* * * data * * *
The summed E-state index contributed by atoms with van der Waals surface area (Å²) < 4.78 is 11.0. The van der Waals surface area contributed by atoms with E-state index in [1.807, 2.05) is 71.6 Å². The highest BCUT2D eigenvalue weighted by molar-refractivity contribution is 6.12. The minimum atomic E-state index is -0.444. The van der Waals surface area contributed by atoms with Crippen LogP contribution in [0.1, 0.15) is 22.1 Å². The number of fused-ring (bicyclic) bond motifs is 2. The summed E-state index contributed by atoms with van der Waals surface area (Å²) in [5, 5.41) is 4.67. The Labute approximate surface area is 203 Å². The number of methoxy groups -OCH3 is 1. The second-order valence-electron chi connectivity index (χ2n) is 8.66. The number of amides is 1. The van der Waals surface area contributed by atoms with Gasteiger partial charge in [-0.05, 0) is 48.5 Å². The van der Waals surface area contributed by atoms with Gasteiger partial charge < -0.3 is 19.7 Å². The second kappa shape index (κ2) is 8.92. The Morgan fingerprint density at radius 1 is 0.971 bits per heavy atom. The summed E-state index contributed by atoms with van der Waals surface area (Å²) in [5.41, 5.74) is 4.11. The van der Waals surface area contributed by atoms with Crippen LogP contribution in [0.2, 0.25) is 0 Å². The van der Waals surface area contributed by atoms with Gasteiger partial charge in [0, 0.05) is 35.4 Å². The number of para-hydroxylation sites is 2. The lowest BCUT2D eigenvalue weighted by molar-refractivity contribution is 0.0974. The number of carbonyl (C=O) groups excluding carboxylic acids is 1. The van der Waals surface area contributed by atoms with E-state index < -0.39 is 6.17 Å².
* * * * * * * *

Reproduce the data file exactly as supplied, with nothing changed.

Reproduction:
The summed E-state index contributed by atoms with van der Waals surface area (Å²) < 4.78 is 11.0. The van der Waals surface area contributed by atoms with E-state index in [1.807, 2.05) is 71.6 Å². The highest BCUT2D eigenvalue weighted by molar-refractivity contribution is 6.12. The minimum atomic E-state index is -0.444. The van der Waals surface area contributed by atoms with Crippen LogP contribution in [0.1, 0.15) is 22.1 Å². The number of fused-ring (bicyclic) bond motifs is 2. The summed E-state index contributed by atoms with van der Waals surface area (Å²) in [5, 5.41) is 4.67. The Labute approximate surface area is 203 Å². The number of methoxy groups -OCH3 is 1. The second-order valence-electron chi connectivity index (χ2n) is 8.66. The number of amides is 1. The van der Waals surface area contributed by atoms with Gasteiger partial charge in [-0.05, 0) is 48.5 Å². The van der Waals surface area contributed by atoms with Gasteiger partial charge < -0.3 is 19.7 Å². The second kappa shape index (κ2) is 8.92. The Morgan fingerprint density at radius 1 is 0.971 bits per heavy atom. The summed E-state index contributed by atoms with van der Waals surface area (Å²) in [5.41, 5.74) is 4.11. The van der Waals surface area contributed by atoms with Crippen LogP contribution in [0.2, 0.25) is 0 Å². The van der Waals surface area contributed by atoms with Gasteiger partial charge in [0, 0.05) is 35.4 Å². The number of para-hydroxylation sites is 2. The lowest BCUT2D eigenvalue weighted by molar-refractivity contribution is 0.0974. The number of carbonyl (C=O) groups excluding carboxylic acids is 1. The van der Waals surface area contributed by atoms with E-state index < -0.39 is 6.17 Å².